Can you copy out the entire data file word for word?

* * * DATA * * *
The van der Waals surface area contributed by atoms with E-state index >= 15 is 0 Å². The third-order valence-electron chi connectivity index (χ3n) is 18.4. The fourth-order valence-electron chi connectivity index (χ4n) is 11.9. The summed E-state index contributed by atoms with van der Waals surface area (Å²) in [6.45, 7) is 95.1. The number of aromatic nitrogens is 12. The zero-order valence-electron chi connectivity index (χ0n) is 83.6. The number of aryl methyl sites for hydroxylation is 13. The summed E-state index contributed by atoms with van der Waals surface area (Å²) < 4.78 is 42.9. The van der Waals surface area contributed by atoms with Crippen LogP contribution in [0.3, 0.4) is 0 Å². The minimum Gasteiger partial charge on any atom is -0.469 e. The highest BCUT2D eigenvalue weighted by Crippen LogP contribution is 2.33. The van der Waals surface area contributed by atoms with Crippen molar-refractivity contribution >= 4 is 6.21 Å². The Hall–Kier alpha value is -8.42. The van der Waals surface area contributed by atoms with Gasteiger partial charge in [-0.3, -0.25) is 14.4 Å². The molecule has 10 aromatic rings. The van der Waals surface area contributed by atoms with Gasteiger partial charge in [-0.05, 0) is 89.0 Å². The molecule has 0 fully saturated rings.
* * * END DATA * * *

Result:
The van der Waals surface area contributed by atoms with E-state index >= 15 is 0 Å². The third-order valence-electron chi connectivity index (χ3n) is 18.4. The fourth-order valence-electron chi connectivity index (χ4n) is 11.9. The summed E-state index contributed by atoms with van der Waals surface area (Å²) in [6.45, 7) is 95.1. The number of aromatic nitrogens is 12. The zero-order valence-electron chi connectivity index (χ0n) is 83.6. The number of aryl methyl sites for hydroxylation is 13. The summed E-state index contributed by atoms with van der Waals surface area (Å²) < 4.78 is 42.9. The van der Waals surface area contributed by atoms with Crippen LogP contribution in [0.3, 0.4) is 0 Å². The minimum Gasteiger partial charge on any atom is -0.469 e. The highest BCUT2D eigenvalue weighted by Crippen LogP contribution is 2.33. The van der Waals surface area contributed by atoms with Crippen molar-refractivity contribution >= 4 is 6.21 Å². The Hall–Kier alpha value is -8.42. The van der Waals surface area contributed by atoms with Gasteiger partial charge in [-0.3, -0.25) is 14.4 Å². The molecule has 10 aromatic rings. The van der Waals surface area contributed by atoms with Gasteiger partial charge in [-0.05, 0) is 89.0 Å². The molecule has 0 fully saturated rings.